County and state elections officials still need to verify that nearly 1.5 million are valid signatures from registered California voters before the recall can qualify for the ballot. But recall supporters said Sunday that they’re confident they’ve collected enough.
The most recent signature verification numbers from the Secretary of State’s Office found that about 83% of the signatures counted by early February were valid. There’s no guarantee that validity rate will hold for the remaining signatures, but if it does, proponents would reach the threshold needed to trigger a special recall election.
Opponents of the recall have argued Newsom does not deserve to be removed from office and have dismissed the effort as a Republican scheme to challenge Newsom in a special election, when lower voter turnout tends to favor more conservative causes and candidates.
California considers bill requiring gender-neutral children’s sections at large retailers
Hasbro, the maker of Mr. Potato Head toys, said the toy is going gender neutral. (Photo: Getty)
Last week, we reported that Mr. Potato Head had officially dropped the honorific “Mr.” and would be known henceforth as “Potato Head.” And now comes news that proposed legislation might require California retail stores to become more gender-neutral.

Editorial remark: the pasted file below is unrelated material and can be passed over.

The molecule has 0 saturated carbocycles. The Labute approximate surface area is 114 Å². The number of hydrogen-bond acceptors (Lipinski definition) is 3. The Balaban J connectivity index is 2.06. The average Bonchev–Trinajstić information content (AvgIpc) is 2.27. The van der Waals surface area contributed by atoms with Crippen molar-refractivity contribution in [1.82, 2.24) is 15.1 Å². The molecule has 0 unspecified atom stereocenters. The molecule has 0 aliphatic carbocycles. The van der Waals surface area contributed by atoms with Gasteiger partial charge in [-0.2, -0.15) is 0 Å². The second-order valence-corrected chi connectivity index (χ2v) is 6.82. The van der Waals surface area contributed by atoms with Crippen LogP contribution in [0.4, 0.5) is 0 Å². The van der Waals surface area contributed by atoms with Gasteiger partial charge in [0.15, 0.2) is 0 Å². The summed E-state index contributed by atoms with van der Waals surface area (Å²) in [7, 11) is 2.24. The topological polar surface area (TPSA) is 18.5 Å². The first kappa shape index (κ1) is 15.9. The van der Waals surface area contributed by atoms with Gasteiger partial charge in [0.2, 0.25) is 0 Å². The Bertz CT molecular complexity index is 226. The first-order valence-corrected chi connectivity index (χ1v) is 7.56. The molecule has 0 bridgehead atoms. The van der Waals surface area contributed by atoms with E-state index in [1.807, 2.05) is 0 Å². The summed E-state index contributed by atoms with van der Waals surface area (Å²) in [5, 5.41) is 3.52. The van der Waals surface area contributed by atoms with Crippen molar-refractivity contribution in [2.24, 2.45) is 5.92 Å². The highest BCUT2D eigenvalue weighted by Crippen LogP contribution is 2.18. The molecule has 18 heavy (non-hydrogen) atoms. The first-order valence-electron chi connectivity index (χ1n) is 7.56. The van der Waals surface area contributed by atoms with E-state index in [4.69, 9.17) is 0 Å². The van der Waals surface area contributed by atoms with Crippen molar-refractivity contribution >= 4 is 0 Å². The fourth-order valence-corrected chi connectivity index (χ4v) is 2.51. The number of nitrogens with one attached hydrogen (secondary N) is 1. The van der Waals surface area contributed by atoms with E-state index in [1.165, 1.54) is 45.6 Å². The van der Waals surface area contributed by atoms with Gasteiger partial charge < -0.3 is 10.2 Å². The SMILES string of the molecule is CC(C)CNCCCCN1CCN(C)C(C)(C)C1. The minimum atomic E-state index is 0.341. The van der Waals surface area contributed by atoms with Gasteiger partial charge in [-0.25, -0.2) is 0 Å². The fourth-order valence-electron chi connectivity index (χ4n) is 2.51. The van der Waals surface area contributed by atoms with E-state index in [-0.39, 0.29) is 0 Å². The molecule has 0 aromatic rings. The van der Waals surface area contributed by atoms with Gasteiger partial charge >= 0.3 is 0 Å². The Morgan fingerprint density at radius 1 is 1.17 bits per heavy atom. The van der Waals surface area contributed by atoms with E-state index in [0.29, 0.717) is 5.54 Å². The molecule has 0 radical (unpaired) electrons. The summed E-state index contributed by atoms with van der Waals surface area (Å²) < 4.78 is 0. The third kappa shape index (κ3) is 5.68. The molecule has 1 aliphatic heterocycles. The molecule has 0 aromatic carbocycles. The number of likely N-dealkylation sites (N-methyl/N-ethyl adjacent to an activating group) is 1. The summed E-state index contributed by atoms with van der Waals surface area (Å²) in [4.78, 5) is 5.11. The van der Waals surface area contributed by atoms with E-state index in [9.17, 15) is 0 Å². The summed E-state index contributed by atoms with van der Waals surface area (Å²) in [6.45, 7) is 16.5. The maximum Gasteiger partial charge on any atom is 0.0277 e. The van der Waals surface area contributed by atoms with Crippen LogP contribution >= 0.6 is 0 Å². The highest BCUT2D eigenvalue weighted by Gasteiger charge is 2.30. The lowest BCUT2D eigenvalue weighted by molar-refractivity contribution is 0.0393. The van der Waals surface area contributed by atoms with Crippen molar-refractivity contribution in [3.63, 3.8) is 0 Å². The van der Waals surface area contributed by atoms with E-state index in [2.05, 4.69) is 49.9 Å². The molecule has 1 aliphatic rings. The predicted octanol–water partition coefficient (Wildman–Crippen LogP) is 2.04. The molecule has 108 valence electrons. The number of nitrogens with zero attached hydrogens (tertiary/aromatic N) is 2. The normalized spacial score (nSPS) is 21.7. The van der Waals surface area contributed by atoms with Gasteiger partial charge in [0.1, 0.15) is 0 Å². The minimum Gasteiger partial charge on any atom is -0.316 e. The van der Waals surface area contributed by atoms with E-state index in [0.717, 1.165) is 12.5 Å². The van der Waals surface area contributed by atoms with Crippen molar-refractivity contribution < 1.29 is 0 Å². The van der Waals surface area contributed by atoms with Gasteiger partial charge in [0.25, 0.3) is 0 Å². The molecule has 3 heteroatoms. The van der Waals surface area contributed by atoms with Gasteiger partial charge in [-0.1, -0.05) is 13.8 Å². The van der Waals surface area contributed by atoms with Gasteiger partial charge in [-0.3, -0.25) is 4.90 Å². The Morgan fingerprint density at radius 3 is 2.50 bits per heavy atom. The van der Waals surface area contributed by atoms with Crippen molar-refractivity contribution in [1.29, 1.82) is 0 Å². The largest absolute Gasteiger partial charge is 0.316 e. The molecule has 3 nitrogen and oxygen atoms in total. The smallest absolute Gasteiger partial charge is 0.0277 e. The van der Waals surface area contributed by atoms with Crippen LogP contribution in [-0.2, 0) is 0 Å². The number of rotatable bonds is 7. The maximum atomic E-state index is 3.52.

State lawmakers are debating a new bill that would prohibit department stores with more than 500 employees from dividing products for children by gender.
The restriction would ban separate areas and signage and mandate online retailers that have a physical location in the state use gender-neutral terms to label children’s items in a section of their websites. It would apply to toys and other kids’ items but not clothing at this time, the bill’s co-author, Assemblywoman Cristina Garcia, told USA Today.
If passed, the measure would go into effect in Jan. 1, 2024, and would come with a fine of $1,000 for violations.
“It’s really important that toys and kids’ sections be neutral in order to give kids as many opportunities to flourish and develop and be creative,” said Garcia, a Democrat who leads the California Legislative Women’s Caucus. “We should allow our kids to explore and try different things and let them come to their own conclusion of how they will identify themselves.”
In California is a roundup of news from across USA Today network newsrooms. Also contributing: ABC 10, KTLA 5, NBC Bay Area. We’ll be back in your inbox tomorrow with the latest headlines.
As the philanthropy and special sections editor at The Desert Sun, Winston Gieseke writes about nonprofits, fundraising and people who give back in the Coachella Valley. Reach him at [email protected]